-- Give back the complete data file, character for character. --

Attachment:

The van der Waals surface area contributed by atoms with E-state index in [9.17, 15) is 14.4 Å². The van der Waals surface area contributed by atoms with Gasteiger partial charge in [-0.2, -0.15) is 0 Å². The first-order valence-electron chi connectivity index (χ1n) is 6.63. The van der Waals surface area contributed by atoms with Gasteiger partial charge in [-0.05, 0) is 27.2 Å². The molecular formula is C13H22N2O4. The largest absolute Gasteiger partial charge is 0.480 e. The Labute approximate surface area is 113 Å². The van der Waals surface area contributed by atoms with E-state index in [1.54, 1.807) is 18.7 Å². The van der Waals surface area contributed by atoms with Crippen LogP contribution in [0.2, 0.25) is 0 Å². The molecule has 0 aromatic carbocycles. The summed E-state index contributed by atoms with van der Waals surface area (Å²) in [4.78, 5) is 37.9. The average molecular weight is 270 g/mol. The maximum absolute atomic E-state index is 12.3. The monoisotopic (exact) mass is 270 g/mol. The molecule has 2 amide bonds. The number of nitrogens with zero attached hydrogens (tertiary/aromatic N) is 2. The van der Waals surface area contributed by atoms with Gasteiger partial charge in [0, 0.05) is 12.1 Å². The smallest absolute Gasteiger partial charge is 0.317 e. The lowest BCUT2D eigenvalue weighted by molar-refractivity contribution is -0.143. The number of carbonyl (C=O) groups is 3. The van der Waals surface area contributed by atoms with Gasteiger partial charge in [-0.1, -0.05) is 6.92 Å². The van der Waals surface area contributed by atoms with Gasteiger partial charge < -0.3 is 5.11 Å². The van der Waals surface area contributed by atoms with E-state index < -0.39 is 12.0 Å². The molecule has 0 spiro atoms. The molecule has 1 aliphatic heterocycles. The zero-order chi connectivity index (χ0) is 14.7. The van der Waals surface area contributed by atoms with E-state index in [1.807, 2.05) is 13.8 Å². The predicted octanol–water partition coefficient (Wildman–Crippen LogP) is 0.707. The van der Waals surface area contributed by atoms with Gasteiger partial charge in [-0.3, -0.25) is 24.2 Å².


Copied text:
The van der Waals surface area contributed by atoms with E-state index in [9.17, 15) is 14.4 Å². The van der Waals surface area contributed by atoms with Gasteiger partial charge in [-0.2, -0.15) is 0 Å². The first-order valence-electron chi connectivity index (χ1n) is 6.63. The van der Waals surface area contributed by atoms with Gasteiger partial charge in [-0.05, 0) is 27.2 Å². The molecular formula is C13H22N2O4. The largest absolute Gasteiger partial charge is 0.480 e. The Labute approximate surface area is 113 Å². The van der Waals surface area contributed by atoms with E-state index in [1.54, 1.807) is 18.7 Å². The van der Waals surface area contributed by atoms with Crippen LogP contribution in [0.2, 0.25) is 0 Å². The molecule has 0 aromatic carbocycles. The summed E-state index contributed by atoms with van der Waals surface area (Å²) in [4.78, 5) is 37.9. The average molecular weight is 270 g/mol. The maximum absolute atomic E-state index is 12.3. The monoisotopic (exact) mass is 270 g/mol. The molecule has 2 amide bonds. The number of nitrogens with zero attached hydrogens (tertiary/aromatic N) is 2. The van der Waals surface area contributed by atoms with Gasteiger partial charge in [0, 0.05) is 12.1 Å². The smallest absolute Gasteiger partial charge is 0.317 e. The lowest BCUT2D eigenvalue weighted by molar-refractivity contribution is -0.143. The number of carbonyl (C=O) groups is 3. The van der Waals surface area contributed by atoms with Gasteiger partial charge in [-0.1, -0.05) is 6.92 Å². The van der Waals surface area contributed by atoms with Gasteiger partial charge < -0.3 is 5.11 Å². The van der Waals surface area contributed by atoms with E-state index < -0.39 is 12.0 Å². The molecule has 0 spiro atoms. The molecule has 1 aliphatic heterocycles. The zero-order chi connectivity index (χ0) is 14.7. The van der Waals surface area contributed by atoms with E-state index in [1.807, 2.05) is 13.8 Å². The predicted octanol–water partition coefficient (Wildman–Crippen LogP) is 0.707. The van der Waals surface area contributed by atoms with Gasteiger partial charge in [-0.3, -0.25) is 24.2 Å².